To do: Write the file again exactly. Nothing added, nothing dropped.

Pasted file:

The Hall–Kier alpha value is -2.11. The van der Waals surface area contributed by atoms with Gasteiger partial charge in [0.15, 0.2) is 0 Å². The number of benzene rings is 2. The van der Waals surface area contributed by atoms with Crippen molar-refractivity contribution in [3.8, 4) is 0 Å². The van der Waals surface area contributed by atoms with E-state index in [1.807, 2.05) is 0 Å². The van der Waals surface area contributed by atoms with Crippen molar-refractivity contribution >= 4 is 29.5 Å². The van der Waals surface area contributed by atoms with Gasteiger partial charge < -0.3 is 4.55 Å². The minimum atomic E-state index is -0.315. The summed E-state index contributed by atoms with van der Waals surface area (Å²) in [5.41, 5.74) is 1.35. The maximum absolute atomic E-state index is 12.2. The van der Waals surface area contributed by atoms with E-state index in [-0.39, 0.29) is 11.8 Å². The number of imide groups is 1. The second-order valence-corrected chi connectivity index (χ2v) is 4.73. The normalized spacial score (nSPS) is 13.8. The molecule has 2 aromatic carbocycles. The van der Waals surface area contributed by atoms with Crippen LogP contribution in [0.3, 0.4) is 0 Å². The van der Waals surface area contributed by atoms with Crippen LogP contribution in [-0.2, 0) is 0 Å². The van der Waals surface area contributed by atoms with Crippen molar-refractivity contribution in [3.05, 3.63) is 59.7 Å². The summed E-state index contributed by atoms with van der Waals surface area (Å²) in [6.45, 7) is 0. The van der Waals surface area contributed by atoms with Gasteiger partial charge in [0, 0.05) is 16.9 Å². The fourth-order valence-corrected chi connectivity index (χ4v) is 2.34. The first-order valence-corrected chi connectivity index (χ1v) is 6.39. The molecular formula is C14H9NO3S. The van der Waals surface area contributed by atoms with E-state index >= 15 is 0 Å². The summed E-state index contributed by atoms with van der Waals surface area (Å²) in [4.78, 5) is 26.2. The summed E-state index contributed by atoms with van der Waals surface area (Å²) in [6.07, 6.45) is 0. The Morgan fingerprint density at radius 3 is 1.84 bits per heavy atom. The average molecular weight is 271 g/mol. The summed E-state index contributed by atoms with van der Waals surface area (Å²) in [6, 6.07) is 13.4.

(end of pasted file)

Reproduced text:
The Hall–Kier alpha value is -2.11. The van der Waals surface area contributed by atoms with Gasteiger partial charge in [0.15, 0.2) is 0 Å². The number of benzene rings is 2. The van der Waals surface area contributed by atoms with Crippen molar-refractivity contribution in [3.8, 4) is 0 Å². The van der Waals surface area contributed by atoms with E-state index in [1.807, 2.05) is 0 Å². The van der Waals surface area contributed by atoms with Crippen molar-refractivity contribution >= 4 is 29.5 Å². The van der Waals surface area contributed by atoms with Gasteiger partial charge < -0.3 is 4.55 Å². The minimum atomic E-state index is -0.315. The summed E-state index contributed by atoms with van der Waals surface area (Å²) in [5.41, 5.74) is 1.35. The maximum absolute atomic E-state index is 12.2. The van der Waals surface area contributed by atoms with E-state index in [-0.39, 0.29) is 11.8 Å². The number of imide groups is 1. The second-order valence-corrected chi connectivity index (χ2v) is 4.73. The normalized spacial score (nSPS) is 13.8. The molecule has 2 aromatic carbocycles. The van der Waals surface area contributed by atoms with Crippen LogP contribution in [0.3, 0.4) is 0 Å². The van der Waals surface area contributed by atoms with Crippen LogP contribution in [-0.2, 0) is 0 Å². The van der Waals surface area contributed by atoms with Crippen molar-refractivity contribution in [3.05, 3.63) is 59.7 Å². The summed E-state index contributed by atoms with van der Waals surface area (Å²) in [6.45, 7) is 0. The van der Waals surface area contributed by atoms with Gasteiger partial charge in [0, 0.05) is 16.9 Å². The fourth-order valence-corrected chi connectivity index (χ4v) is 2.34. The first-order valence-corrected chi connectivity index (χ1v) is 6.39. The molecular formula is C14H9NO3S. The van der Waals surface area contributed by atoms with E-state index >= 15 is 0 Å². The summed E-state index contributed by atoms with van der Waals surface area (Å²) in [4.78, 5) is 26.2. The summed E-state index contributed by atoms with van der Waals surface area (Å²) in [6.07, 6.45) is 0. The Morgan fingerprint density at radius 3 is 1.84 bits per heavy atom. The average molecular weight is 271 g/mol. The summed E-state index contributed by atoms with van der Waals surface area (Å²) in [6, 6.07) is 13.4.